The Hadley Academy for the Improbably Gifted, by Conor Greenan, at Say What?

Interview with a Robot, by Lee Bacon, at Hidden In Pages (audiobook review)

Midnight on Strange Street, by K.E. Ormsbee, at Eli to the nth, J.R.'s Book Reviews, and Ms. Yingling Reads (and many more--full list at Eli to the nth above)

A Mixture of Mischief (Love Sugar Magic #3) at alibrarymama and Charlotte's Library (and many more--see either of the links above for the full blog tour)

Monster Slayer, by Brian Patten and Chris Riddell, at Book Murmuration

The Mulberry Tree, by Allison Rushby, at Rosi Hollinbeck

Ogre Enchanted, by Gail Carson Levine, at Susan Uhlig

The Reckless Rescue (Explorers #2), by Adrienne Kress, at Pages Unboud

The Revenge of the Wizard's Ghost (Johnny Dixon #4), by John Bellairs, at Say What?

Sauerkraut, by Kelly Jones, at Youth Services Book Review 

Snow White and the Seven Robots, by Stewart Ross, at Twirling Book Princess

Tristan Strong Punches a Hole in the Sky, by Kwame Mbalia, at A Dance With Books

What We Found in the Corn Maze and How It Saved a Dragon, by Henry Clark, at TRB Next

Where the World Turns Wild, by Nicola Penfold, at Book Lover Jo

Authors and Interviews

Anna Meriano (Love Sugar Magic series) at Nerdy Book Club

Kaela Noel (Coo) at Middle Grade Book Village

Other Good Stuff

A loving look at Lloyd Alexendar's Chronicles of Prydain at Tor

The latest famous singer/song writer to pen a middle grade fantasy is Dave Matthews; If We Were Giants comes out March 3.

SCBWI announces the new  A. Orr grant for writers of middle grade sci fi and fantasy

As I predicted, there was no Newbery Award medal for mg sci fi; however, there were several mg sci fi/fantasy books recognized.  Congratulations to:

Scary Stories for Young Foxes by Christian McKay Heidicker (Newbery Honor)

Tristan Strong Punches a Hole in the Sky by Kwame Mbalia (Coretta Scott King Author Honor)

Sal and Gabi Break the Universe by Carlos Hernandez (Pura Belpré Award Author winner)


A Mixture of Mischief (Love Sugar Magic #3), by Anna Meriano (blog tour)

A Mixture of Mischief (Walden Pond Press, February 4, 2020) is the third and final book of Anna Meriano's Love Sugar Magic series, that tells the story of how Leo, the youngest daughter in a family of magical baking burjas, finds her own gifts for magic and her own place in her family.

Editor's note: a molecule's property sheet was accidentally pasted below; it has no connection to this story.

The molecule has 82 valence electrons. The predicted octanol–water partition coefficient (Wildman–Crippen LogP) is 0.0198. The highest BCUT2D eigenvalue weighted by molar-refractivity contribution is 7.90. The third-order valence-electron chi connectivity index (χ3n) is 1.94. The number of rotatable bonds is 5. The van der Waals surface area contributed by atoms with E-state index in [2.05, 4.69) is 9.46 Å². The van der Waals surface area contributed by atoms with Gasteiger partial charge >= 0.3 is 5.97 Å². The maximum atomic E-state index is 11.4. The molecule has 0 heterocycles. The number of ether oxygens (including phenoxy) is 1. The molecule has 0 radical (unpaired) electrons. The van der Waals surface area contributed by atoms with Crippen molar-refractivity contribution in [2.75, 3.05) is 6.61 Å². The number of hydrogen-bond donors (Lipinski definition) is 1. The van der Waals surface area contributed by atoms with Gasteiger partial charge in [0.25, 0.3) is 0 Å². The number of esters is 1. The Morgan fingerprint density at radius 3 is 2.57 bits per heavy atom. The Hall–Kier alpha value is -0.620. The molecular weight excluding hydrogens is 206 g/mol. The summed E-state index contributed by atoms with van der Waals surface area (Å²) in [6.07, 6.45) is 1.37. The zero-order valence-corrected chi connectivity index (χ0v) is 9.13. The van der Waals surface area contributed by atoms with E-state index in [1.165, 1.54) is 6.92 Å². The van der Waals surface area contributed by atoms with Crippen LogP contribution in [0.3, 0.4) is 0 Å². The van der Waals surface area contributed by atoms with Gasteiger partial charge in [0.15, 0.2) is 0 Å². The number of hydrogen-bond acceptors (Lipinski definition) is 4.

Leo, still fed up about her place as the youngest sister (there are four older ones), is chomping at the bit to learn all she can about the magic that makes her family's bakery so successful.  Finally, her mother is starting to teach her, but before she can relax and enjoy being a dependable part of the bakery, dark clouds appear.  A rival bakery is about to open in town, and her family's magical heirlooms, part of what makes their baking magic work, start to go missing.

But most disturbing at all is the appearance in her life of her father's father, who abandoned his family when he found they hadn't inherited his magic.  Her grandfather has discovered that Leo's' magical gifts might make her just what he wants-an heir to his work as slayer of dangerous magical creatures.

Leo's smart enough to realize he's a threat.  Frustrated by the fact that her parents keep acting like everything is under control, she decides to take matters into her hands.  Her developing magic lets her turn invisible, and with the help of her friends Caroline and Brent, and her cousin JP, she sets out to foil her grandfather and set things right.

It's not a smooth path to figuring out just what her grandfather is up to, but Leo rises to the occasion beautifully (after a few steps in the wrong direction).  All the lovely family dynamics that made the first two books such fun are here, and it's a pleasure to see Leo setting of on the path of magic (and increased bakery responsibilities!).  If you loved the first two books (as I did), you'll love this one too!  


Walden Pond Press is kindly offering a giveaway of this book for American readers. Leave a comment  by February 4 for a chance to win!

Here's the full book tour (for more chances to win!)


Anna Meriano is the author of the books in the Love Sugar Magic series, A Dash of TroubleA Sprinkle of Spirits and A Mixture of Mischief. She grew up in Houston, Texas, and earned her MFA in creative writing with an emphasis in writing for children from the New School in New York. She has taught creative writing and high school English, and she works as a writing tutor. Anna likes reading, knitting, playing full-contact quid- ditch, and singing along to songs in English, Spanish, and ASL. Her favorite baked goods are the kind that open hearts. You can visit her online at www.annameriano.com.

NB for teachers--there's a great educator's guide for the series available from the publisher!